Nepomniachtchi cries foul on Armageddon

by Albert Silver
9/19/2015 – It was the final match of the day, and the cliffhanger of cliffhangers. After tying their standard and rapid games, Nakamura and Nepomniachtchi each survived must-win situations to push the match to sudden death. After a dramatic game, the American prevailed and it was all over. Or was it? To the astonishment of all, the Russian filed an appeal demanding the result be nullified.

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When news that Ian Nepomniachtchi had filed an official appeal, requiring a US$500 deposit, regarding the Armageddon game, thus requesting the final result be nullified (and no doubt replayed), Hikaru Nakamura expressed utter consternation on Skype. He had played in the utmost good faith, so what was the complaint?

As it turned out, his opponent was informed that during the game the American had castled with both hands, something the FIDE rules specifically cite as an irregularity:

4.1 - Each move must be made with one hand only.

Naturally, the first thing to do was examine the evidence. Thankfully, this was not dependent on testimonies since the games were all broadcast in high definition streaming by FIDE. See the evidence for yourself:

 

Video of the critical moment. Nakamura is black.

The first thing to note is that there is no question that both pieces were touched by both hands. There are two further rules in the FIDE Handbook under Laws of Chess that cover this specifically, outside the issue of playing with one hand only.

4.4 - If a player having the move:

b.- deliberately touches a rook and then his king he is not allowed to castle on that side on that move and the situation shall be governed by Article 4.3.a

If one examines the video frame by frame, one can see that the rook was touched a split second before the king. However, it is not so simple. Consider the very next article:

c. - intending to castle, touches the king or king and rook at the same time, but castling on that side is illegal, the player must make another legal move with his king (which may include castling on the other side). If the king has no legal move, the player is free to make any legal move.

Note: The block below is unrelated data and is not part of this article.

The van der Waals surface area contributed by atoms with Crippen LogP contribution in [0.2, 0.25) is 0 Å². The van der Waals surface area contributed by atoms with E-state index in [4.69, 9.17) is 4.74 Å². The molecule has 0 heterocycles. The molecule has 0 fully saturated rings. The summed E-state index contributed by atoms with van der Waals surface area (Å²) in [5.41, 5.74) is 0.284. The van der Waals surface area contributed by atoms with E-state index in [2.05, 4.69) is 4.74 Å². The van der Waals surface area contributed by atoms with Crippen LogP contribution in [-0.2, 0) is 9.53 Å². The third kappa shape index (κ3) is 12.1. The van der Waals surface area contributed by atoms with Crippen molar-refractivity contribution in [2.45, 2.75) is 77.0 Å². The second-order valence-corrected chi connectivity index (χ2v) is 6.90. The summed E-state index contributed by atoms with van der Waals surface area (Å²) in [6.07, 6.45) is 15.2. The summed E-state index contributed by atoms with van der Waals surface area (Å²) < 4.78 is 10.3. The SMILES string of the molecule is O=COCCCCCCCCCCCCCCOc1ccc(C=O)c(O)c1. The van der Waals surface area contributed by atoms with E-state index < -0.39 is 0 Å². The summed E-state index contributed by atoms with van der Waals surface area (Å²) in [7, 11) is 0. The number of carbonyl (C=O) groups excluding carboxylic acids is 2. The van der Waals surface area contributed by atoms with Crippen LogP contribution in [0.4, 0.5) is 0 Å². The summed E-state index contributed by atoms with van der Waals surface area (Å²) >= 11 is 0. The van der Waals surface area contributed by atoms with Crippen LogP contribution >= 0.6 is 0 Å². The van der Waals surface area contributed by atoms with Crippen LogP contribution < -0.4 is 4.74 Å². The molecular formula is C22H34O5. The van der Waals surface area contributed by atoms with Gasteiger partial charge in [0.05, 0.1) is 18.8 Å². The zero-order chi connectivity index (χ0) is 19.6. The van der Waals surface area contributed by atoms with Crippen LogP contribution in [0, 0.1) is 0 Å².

It is clear from this last point that deciding the rook or king had been touched first via frame-by-frame playback was never meant to be the way the rules were interpreted. Now it is mentioned "touches the king or king and rook at the same time", and it is evident that in good faith Black's play is best described as "intending to castle", he "touched the king and rook at the same time."

Fine, but where does that leave the entire debâcle? It is defined by article 4.7, as ruled by the Appeals Committee.

4.7 - A player forfeits his right to a claim against his opponent’s violation of Article 4 once he deliberately touches a piece.

As a result, his appeal was denied and the result stood. In a display of understanding and sportsmanship, the Appeals Committee also chose to return Nepomniachtchi's $500.

It should be noted that watching the video of the crucial moment it seems clear that White never hesitated even a fraction of a second when the 'incident' took place or even right after and either did not see it at the time, or did not care.

Unhappy with the way it turned out, Ian Nepomniachtchi lashed out on his Twitter account with
an image of the rules and a curious grey box surrounding text that says, "If an arbiter observes
a violation of Article 4 he must always intervene immediately. He should not wait for a claim to be
submitted by a player".

However, it must be pointed out that there is no such rule in either the FIDE Handbook, or the
official 2015 World Cup regulations. It is rather a guideline in the FIDE Arbiter's Manual.

The important thing to take away from this is that should you witness an irregularity in your game and wish to complain, stop the clock and call the arbiter immediately. Just be warned that should your claim be rejected, you are the one who may be penalized.

The official report by the Appeals Committee



Born in the US, he grew up in Paris, France, where he completed his Baccalaureat, and after college moved to Rio de Janeiro, Brazil. He had a peak rating of 2240 FIDE, and was a key designer of Chess Assistant 6. In 2010 he joined the ChessBase family as an editor and writer at ChessBase News. He is also a passionate photographer with work appearing in numerous publications.